“Kid!” he says tenderly. “Kid, watch where you step around here.”
      “Why?” I ask. “Is there a trap door somewhere?”
      “Just watch your step,” he repeats.
      He takes me around to meet my new colleagues.
      “There’s a spy in this outfit,” says Sir Archie, a man of great girth. He is also known as Sir Archie the Bald. “You aren’t a spy sent to spy on the spy are you?”
      “I’m not any kind of spy at all,” I reply.
      “Don’t judge us too harshly,” says the Drum Major. The Drum Major is a small man—even smaller than the Chief—but with great energy in his hands. He parts the air with his hands the way Moses parted the Red Sea. “We are a little on edge lately,” he explains. He is of Irish descent and there is a wisp of a lilt in his voice. It is musical at times. “One of our colleagues died in an automobile crash just before you came on board. Another dropped dead outside the building a few weeks ago while feeding the alligators.”
      “Why would anyone want to feed alligators?”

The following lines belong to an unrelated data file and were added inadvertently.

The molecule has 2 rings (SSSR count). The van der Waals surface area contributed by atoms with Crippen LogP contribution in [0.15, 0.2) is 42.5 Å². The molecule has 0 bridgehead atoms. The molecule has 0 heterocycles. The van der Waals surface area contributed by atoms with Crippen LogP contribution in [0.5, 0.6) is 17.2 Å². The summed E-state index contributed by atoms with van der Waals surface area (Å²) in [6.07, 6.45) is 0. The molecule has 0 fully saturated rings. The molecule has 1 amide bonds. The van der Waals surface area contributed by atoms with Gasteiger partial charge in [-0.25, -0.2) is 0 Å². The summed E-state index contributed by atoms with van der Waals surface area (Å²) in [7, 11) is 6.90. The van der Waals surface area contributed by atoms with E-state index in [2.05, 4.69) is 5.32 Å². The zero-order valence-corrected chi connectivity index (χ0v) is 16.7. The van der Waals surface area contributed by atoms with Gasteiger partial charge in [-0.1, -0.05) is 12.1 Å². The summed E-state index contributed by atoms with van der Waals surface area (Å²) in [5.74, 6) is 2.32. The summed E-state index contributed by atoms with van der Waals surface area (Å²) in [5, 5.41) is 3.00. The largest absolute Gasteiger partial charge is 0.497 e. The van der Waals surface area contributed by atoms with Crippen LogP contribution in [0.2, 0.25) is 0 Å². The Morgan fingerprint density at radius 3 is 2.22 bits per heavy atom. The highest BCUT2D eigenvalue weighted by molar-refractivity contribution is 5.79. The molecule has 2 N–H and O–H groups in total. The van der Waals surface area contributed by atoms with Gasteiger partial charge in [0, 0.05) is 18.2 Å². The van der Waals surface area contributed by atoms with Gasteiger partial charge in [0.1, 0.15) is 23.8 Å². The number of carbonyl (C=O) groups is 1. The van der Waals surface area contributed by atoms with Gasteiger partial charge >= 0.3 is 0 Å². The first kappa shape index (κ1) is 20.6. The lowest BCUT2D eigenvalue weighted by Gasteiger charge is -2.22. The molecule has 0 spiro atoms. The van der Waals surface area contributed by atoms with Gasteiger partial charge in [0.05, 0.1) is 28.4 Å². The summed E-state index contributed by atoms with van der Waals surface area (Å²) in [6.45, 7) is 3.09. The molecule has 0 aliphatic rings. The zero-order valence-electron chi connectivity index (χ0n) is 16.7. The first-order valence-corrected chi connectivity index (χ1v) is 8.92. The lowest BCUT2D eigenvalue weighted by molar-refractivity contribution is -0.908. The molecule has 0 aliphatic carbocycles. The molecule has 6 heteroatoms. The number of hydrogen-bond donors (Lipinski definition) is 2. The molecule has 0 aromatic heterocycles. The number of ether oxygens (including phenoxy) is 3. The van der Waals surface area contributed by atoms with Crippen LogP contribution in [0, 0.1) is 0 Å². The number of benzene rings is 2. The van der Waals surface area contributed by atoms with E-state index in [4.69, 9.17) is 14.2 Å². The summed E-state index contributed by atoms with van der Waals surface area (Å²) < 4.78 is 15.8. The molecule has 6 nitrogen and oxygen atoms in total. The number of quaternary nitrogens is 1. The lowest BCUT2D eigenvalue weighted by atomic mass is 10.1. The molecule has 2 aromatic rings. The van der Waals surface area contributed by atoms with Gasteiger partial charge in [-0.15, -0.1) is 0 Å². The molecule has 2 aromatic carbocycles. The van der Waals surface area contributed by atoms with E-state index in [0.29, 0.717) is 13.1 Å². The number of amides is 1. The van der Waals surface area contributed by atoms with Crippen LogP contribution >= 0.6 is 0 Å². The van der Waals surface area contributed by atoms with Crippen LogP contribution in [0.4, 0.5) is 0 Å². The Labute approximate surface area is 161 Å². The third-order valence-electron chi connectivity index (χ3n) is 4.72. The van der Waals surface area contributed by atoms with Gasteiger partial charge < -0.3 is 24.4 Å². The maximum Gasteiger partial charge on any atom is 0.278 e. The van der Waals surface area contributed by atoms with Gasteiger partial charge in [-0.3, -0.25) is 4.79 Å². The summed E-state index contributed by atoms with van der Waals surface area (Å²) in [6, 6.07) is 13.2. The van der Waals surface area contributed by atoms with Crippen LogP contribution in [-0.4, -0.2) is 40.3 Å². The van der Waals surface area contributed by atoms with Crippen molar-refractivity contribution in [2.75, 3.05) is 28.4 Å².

Captain IQ is a young man like me. He enlisted in the Army right out of high school and signed up for artillery officer candidate school. As one of the top three graduates of his graduating class, he got to pick his specialty (MOS) and chose intelligence work. He thought he would get a nice soft job in the Pentagon but was assigned to Vietnam anyway. When he left the Army, he applied for and got a job as an engineering aide but after a little while finagled a transfer to the Officers Club.
      “Any intelligent man will do in this outfit,” he tells me breezily as he shakes my hand. “You wouldn’t be interested in a life insurance policy, would you?”
      “No thank you,” I reply. I have no idea what he is talking about. I assume it is code for something and make a mental note to ask the Corporal about it later.
      “I hope you understand, laddie, they’ve only hired you to fill a staffing hole,” rasps the Flight Lieutenant. “You obviously aren’t qualified to do this job. They’ve hired you because you are an Ivy League graduate and an English major.” The Flight Lieutenant is a gray-haired Welshman of mean disposition and sinewy physique. In World War II, he fought the Battle of Britain at ten thousand feet and lost most of his fellow pilots to aerial combat. He tells a story about the Luftwaffe pilot who, expelled from a flaming Messerschmitt in broad daylight, dropped like a rock when his chute failed to open.